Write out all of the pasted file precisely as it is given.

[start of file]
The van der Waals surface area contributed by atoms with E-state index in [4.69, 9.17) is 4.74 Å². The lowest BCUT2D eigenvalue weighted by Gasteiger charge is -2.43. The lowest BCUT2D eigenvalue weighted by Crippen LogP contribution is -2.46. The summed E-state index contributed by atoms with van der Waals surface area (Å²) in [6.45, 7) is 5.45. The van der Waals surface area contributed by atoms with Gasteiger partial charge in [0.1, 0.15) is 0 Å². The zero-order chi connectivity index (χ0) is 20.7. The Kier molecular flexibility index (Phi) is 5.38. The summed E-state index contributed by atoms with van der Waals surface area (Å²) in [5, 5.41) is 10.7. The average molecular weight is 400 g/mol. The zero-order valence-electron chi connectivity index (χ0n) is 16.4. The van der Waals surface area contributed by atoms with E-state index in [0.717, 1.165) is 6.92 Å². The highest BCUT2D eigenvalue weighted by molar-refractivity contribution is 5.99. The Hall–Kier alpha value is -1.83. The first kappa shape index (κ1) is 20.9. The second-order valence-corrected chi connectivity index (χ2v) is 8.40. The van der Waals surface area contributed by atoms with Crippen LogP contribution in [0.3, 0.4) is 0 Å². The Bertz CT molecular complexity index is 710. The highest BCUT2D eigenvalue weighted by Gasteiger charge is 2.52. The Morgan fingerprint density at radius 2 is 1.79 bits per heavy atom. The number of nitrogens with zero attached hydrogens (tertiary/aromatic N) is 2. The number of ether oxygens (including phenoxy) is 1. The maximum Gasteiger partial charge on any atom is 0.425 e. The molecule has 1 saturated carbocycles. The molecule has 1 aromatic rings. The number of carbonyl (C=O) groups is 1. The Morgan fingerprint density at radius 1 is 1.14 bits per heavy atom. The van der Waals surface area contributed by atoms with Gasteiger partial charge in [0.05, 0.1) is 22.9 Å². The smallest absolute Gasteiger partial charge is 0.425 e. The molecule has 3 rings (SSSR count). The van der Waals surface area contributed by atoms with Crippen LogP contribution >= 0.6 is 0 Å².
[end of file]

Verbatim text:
The van der Waals surface area contributed by atoms with E-state index in [4.69, 9.17) is 4.74 Å². The lowest BCUT2D eigenvalue weighted by Gasteiger charge is -2.43. The lowest BCUT2D eigenvalue weighted by Crippen LogP contribution is -2.46. The summed E-state index contributed by atoms with van der Waals surface area (Å²) in [6.45, 7) is 5.45. The van der Waals surface area contributed by atoms with Gasteiger partial charge in [0.1, 0.15) is 0 Å². The zero-order chi connectivity index (χ0) is 20.7. The Kier molecular flexibility index (Phi) is 5.38. The summed E-state index contributed by atoms with van der Waals surface area (Å²) in [5, 5.41) is 10.7. The average molecular weight is 400 g/mol. The zero-order valence-electron chi connectivity index (χ0n) is 16.4. The van der Waals surface area contributed by atoms with E-state index in [0.717, 1.165) is 6.92 Å². The highest BCUT2D eigenvalue weighted by molar-refractivity contribution is 5.99. The Hall–Kier alpha value is -1.83. The first kappa shape index (κ1) is 20.9. The second-order valence-corrected chi connectivity index (χ2v) is 8.40. The van der Waals surface area contributed by atoms with Crippen LogP contribution in [0.3, 0.4) is 0 Å². The Bertz CT molecular complexity index is 710. The highest BCUT2D eigenvalue weighted by Gasteiger charge is 2.52. The Morgan fingerprint density at radius 2 is 1.79 bits per heavy atom. The number of nitrogens with zero attached hydrogens (tertiary/aromatic N) is 2. The number of ether oxygens (including phenoxy) is 1. The maximum Gasteiger partial charge on any atom is 0.425 e. The molecule has 1 saturated carbocycles. The molecule has 1 aromatic rings. The number of carbonyl (C=O) groups is 1. The Morgan fingerprint density at radius 1 is 1.14 bits per heavy atom. The van der Waals surface area contributed by atoms with Gasteiger partial charge in [0.05, 0.1) is 22.9 Å². The smallest absolute Gasteiger partial charge is 0.425 e. The molecule has 3 rings (SSSR count). The van der Waals surface area contributed by atoms with Crippen LogP contribution >= 0.6 is 0 Å².